Introduction to Real-Time Communications Tools
Real-time communications tools have existed for years. Speaking with someone face-to-face is a mode of real-time communications so venerable that it has come to charaterize much of what it means to be human. The first electronic communications, the telegraph, was real-time for the operator, but not for the customer; and the telephone was revolutionary for providing real-time communications at a distance for the first time.
Today's modern online environment provides many tools for non-real-time or asynchronous communications. But in some cases we need to do things in real time.Question: What's the difference between synchronous and asynchronous communication?
- Synchronous is real time, and asynchronous is time delayed.
- Synchronous communication takes place when people are connected at the same time (real time communication) whereas asynchronous communication does not require people to be online at the same time.
Some examples of both modes of communications:
- Synchronous: phone calls, Skype, text chat, face-to-face meetings;
- Asynchronous: mailing a letter, sending e-mails, posting to Facebook, blogs, forums, podcasts.
Asynchronous communication has the advantage of taking place anytime/anyplace, but may lack in social aspects, personality, and spontaneity. Synchronous communications often requires special equipment and can thus place time and location restraints on interactions.
To provide modern facilities and support for:
- Synchronous distance learning via web conferencing-integrated classroom systems;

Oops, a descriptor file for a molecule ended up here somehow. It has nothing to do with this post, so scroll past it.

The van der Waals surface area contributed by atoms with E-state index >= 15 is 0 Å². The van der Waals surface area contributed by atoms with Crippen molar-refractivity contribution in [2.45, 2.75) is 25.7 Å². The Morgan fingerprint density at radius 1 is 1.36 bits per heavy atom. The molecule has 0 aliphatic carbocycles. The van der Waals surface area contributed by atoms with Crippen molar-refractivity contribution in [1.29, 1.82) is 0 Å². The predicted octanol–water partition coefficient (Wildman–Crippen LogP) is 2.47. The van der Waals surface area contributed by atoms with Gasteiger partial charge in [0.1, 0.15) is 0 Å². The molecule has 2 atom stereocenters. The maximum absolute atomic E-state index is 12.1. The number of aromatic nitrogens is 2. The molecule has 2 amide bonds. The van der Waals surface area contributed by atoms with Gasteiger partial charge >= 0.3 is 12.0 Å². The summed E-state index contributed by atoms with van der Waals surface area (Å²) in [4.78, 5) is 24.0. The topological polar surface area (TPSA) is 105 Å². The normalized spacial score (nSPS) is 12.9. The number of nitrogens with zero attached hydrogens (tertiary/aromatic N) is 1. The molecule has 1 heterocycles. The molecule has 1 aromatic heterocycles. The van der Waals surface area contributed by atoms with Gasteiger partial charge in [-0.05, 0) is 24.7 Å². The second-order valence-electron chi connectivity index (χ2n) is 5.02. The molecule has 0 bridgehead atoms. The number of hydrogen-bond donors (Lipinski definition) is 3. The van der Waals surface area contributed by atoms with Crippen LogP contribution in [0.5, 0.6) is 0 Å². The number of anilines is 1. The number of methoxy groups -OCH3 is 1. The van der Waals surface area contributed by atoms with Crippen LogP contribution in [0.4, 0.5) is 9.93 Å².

- Active Learning Classroom systems;
- Synchronous online meetings and discussions;
- Recording of synchronous communcations for later on-demand web delivery;
- Business communications via web conferencing.
- Web conferencing using Zoom;
- Distance learning between remote classrooms using Omnijoin;
- Webinars (one-to-many sessions using Mediasite with compressed video + screen capture);
- Support for other popular point-to-point web conferencing (e.g. Skype);
- Legacy traditional videoconferencing (Two-way standards-based compressed video over IP).
Some business uses for these systems and facilities
- Meetings with committees and teams at a distance - saves the time and cost of travel to remote locations;
- Interviewing prospective employees outside the local area - opens up recruitment worldwide at reduced cost;
- Use for professional development across a wider area, making to both more convenient and more affordable.
Some academic uses for these systems and facilities
- Online office hours;
- Bringing remote subject-matter experts into the CSUSM classroom;
- Letting our students interact with people and places around the world;
- Connecting the campus to education partners in K-12 and other institutions;
- Allowing the teaching of courses across campuses that lack critical mass on a single campus;
- Reaching overflow audiences for events larger than any rooms on campus;
- Archiving lectures, demonstrations, and training for on-demand delivery.
Some of the benefits
- Opens the world to students – virtual trips expose students to peoples and places that might otherwise be inaccessible;
- Introduces students to the similarities and differences among students both locally and worldwide;
A class interacts with Marines in Falujah, Iraq in 2006.
- Addresses the needs of students with various learning styles;
- Develops communication and presentation skills of students – skills which are valuable in the workplace;
- Forces students to take an active role in the educational process; this medium does not allow for passive learning;
- Videoconferencing is a powerful motivational tool – students work harder and produce quality work using this medium;
- Adds authenticity to educational investigations and connects students with professionals in a variety of fields;
- Has great potential for virtual career investigation/exploration.